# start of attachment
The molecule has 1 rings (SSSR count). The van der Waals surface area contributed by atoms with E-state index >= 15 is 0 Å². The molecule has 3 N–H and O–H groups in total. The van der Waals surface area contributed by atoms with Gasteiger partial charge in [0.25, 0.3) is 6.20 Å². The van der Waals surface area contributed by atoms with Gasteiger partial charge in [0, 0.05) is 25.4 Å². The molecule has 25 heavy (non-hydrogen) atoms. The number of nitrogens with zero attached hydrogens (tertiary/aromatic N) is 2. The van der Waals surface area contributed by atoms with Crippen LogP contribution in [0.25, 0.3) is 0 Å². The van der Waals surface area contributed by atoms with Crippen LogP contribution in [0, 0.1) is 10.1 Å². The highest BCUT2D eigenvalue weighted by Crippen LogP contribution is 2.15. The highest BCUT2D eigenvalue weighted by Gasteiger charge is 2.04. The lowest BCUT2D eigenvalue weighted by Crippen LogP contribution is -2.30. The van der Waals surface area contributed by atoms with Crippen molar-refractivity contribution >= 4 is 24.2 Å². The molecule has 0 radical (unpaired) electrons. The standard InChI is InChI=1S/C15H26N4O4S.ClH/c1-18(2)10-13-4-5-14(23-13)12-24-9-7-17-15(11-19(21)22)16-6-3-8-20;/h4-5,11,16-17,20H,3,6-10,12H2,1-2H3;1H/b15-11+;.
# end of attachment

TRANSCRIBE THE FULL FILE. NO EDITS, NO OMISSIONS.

The molecule has 1 rings (SSSR count). The van der Waals surface area contributed by atoms with E-state index >= 15 is 0 Å². The molecule has 3 N–H and O–H groups in total. The van der Waals surface area contributed by atoms with Gasteiger partial charge in [0.25, 0.3) is 6.20 Å². The van der Waals surface area contributed by atoms with Gasteiger partial charge in [0, 0.05) is 25.4 Å². The molecule has 25 heavy (non-hydrogen) atoms. The number of nitrogens with zero attached hydrogens (tertiary/aromatic N) is 2. The van der Waals surface area contributed by atoms with Crippen LogP contribution in [0.25, 0.3) is 0 Å². The van der Waals surface area contributed by atoms with Crippen LogP contribution in [0, 0.1) is 10.1 Å². The highest BCUT2D eigenvalue weighted by Crippen LogP contribution is 2.15. The highest BCUT2D eigenvalue weighted by Gasteiger charge is 2.04. The lowest BCUT2D eigenvalue weighted by Crippen LogP contribution is -2.30. The van der Waals surface area contributed by atoms with Crippen molar-refractivity contribution >= 4 is 24.2 Å². The molecule has 0 radical (unpaired) electrons. The standard InChI is InChI=1S/C15H26N4O4S.ClH/c1-18(2)10-13-4-5-14(23-13)12-24-9-7-17-15(11-19(21)22)16-6-3-8-20;/h4-5,11,16-17,20H,3,6-10,12H2,1-2H3;1H/b15-11+;.